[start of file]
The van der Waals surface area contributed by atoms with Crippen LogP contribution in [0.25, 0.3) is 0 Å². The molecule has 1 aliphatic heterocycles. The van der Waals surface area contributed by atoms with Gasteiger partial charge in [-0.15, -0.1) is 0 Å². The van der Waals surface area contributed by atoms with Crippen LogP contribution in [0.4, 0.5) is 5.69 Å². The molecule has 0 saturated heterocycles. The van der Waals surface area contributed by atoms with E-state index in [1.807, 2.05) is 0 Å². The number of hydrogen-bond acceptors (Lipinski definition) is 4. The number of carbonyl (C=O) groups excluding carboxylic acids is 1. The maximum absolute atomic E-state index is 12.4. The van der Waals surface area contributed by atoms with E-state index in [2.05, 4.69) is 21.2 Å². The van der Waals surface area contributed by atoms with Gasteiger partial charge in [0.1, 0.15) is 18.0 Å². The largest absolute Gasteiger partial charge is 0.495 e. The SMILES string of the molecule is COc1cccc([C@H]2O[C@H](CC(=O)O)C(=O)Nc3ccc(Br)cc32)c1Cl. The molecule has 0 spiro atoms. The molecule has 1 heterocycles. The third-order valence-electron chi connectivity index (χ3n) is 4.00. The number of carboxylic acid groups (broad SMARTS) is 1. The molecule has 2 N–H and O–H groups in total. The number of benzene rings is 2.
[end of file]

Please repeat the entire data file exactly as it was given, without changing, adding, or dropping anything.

The van der Waals surface area contributed by atoms with Crippen LogP contribution in [0.25, 0.3) is 0 Å². The molecule has 1 aliphatic heterocycles. The van der Waals surface area contributed by atoms with Gasteiger partial charge in [-0.15, -0.1) is 0 Å². The van der Waals surface area contributed by atoms with Crippen LogP contribution in [0.4, 0.5) is 5.69 Å². The molecule has 0 saturated heterocycles. The van der Waals surface area contributed by atoms with E-state index in [1.807, 2.05) is 0 Å². The number of hydrogen-bond acceptors (Lipinski definition) is 4. The number of carbonyl (C=O) groups excluding carboxylic acids is 1. The maximum absolute atomic E-state index is 12.4. The van der Waals surface area contributed by atoms with E-state index in [2.05, 4.69) is 21.2 Å². The van der Waals surface area contributed by atoms with Gasteiger partial charge in [0.1, 0.15) is 18.0 Å². The largest absolute Gasteiger partial charge is 0.495 e. The SMILES string of the molecule is COc1cccc([C@H]2O[C@H](CC(=O)O)C(=O)Nc3ccc(Br)cc32)c1Cl. The molecule has 0 spiro atoms. The molecule has 1 heterocycles. The third-order valence-electron chi connectivity index (χ3n) is 4.00. The number of carboxylic acid groups (broad SMARTS) is 1. The molecule has 2 N–H and O–H groups in total. The number of benzene rings is 2.